American, principal of Morphosis Architects,
Pritzker Architecture Prize Laureate 2005
Statement at the Waldzell Meeting 2005
“You have to understand that no matter what you believe, if it is based on faith, it’s fiction. It’s an invention, it’s in your brain.’
The future is here. We just have not found it yet. The issues today are all about the present. The future is something much more about trajectory, about some idea as to where we are going. But realistically, we have absolutely no idea where we are going. It is impossible in a world of unknowability and complexity. The future, in my estimation, is, therefore, completely irrelevant. What matters is the present, what we do in the present and what we understand about the present. And what we do not understand: We do not understand how we operate politically, culturally, biologically, ecologically.
The title of this conference is all about the future and meaning. So we should start the discussion with the question, meaning to whom? For example, when you are just barely surviving, do you really have the time to worry about meaning? Recently I was reading a fascinating article in The New York Times about the changing demographics and economics of New York City. The difference between the poorest person in New York and the richest person is now two cents to one dollar. That is about equal to Namibia. There are huge changes going on in the United States right now in terms of the further differentiation of wealth, the further differentiation of opportunities.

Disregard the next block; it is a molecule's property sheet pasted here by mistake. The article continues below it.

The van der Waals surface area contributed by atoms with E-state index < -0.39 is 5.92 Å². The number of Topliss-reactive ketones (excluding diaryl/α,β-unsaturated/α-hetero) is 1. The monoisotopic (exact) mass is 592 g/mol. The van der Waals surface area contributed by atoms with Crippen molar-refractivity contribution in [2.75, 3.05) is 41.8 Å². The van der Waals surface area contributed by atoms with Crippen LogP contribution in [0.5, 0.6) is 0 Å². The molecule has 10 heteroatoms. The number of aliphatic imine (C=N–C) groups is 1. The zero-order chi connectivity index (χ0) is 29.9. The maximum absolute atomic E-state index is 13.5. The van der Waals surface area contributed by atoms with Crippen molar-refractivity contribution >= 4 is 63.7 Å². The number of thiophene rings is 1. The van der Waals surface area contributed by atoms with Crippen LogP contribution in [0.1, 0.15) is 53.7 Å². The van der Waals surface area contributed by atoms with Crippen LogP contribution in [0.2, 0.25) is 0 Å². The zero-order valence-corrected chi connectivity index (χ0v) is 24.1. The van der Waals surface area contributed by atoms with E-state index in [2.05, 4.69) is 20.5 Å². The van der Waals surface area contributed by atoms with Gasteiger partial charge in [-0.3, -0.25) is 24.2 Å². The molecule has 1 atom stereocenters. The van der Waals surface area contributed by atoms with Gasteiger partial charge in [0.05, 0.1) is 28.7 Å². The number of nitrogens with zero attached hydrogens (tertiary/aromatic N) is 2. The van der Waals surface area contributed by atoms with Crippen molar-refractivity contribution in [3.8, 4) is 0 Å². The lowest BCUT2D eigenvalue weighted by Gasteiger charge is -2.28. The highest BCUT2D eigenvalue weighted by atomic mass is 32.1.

Meaning is a function of privilege. Meaning comes when you are in a place where you have the privilege of controlling your life; meaning comes when you can afford to ask those types of existential questions. Meaning comes when you have resources, some sort of wealth and comfort.
When you are investigating any kind of problem, you have to ask simple questions. Architecture starts with questions. The first one I would ask about our topic today is: Are you sure we need meaning?
Today, any discussion of meaning has to be contextualized; it is going to be personal, individual, and private. Today, meaning is highly politicized. And of course it is immensely coopted by capitalist enterprise. Another factor that affects meaning today is lifestyle-changes in how you look, changes of location, changes of behavior.
If you want to talk about meaning and the future, we have to establish some kind of premise about what the problem is. And we have to ask what we are talking about when we try to discuss our different ideas about meaning. We should start with the nature of the human character, the Homo sapiens, ‘us’ differentiated from the rest of the animal species. A little bit arrogant I have to say.
We are much, much closer to the rest of the species than we recognize. Arrogance is not doing us any good in terms of how we behave. We received this potential, this cognitive ability. We have the ability to place things within abstractions, we have the ability to define ourselves. This capability has produced a kind of knowledge of who we are and why we are, and it seems also in some ways to lead us to ask questions in terms of meaning.
A part of that rationality is a dilemma. Because the same intelligence that allows us to ask questions about the meaning of life also understands the simple dilemma of life: life ends. Because of this, we fabricate stories, narratives, fables, various fictions to deal with the terror of death, to allow us to exist. But that is not the end, because the institutions that are here to help us with these things, in fact become part of the problem. All religions, as they become institutions, focus on the preservation of their narrative, their story, as the basis of their institution.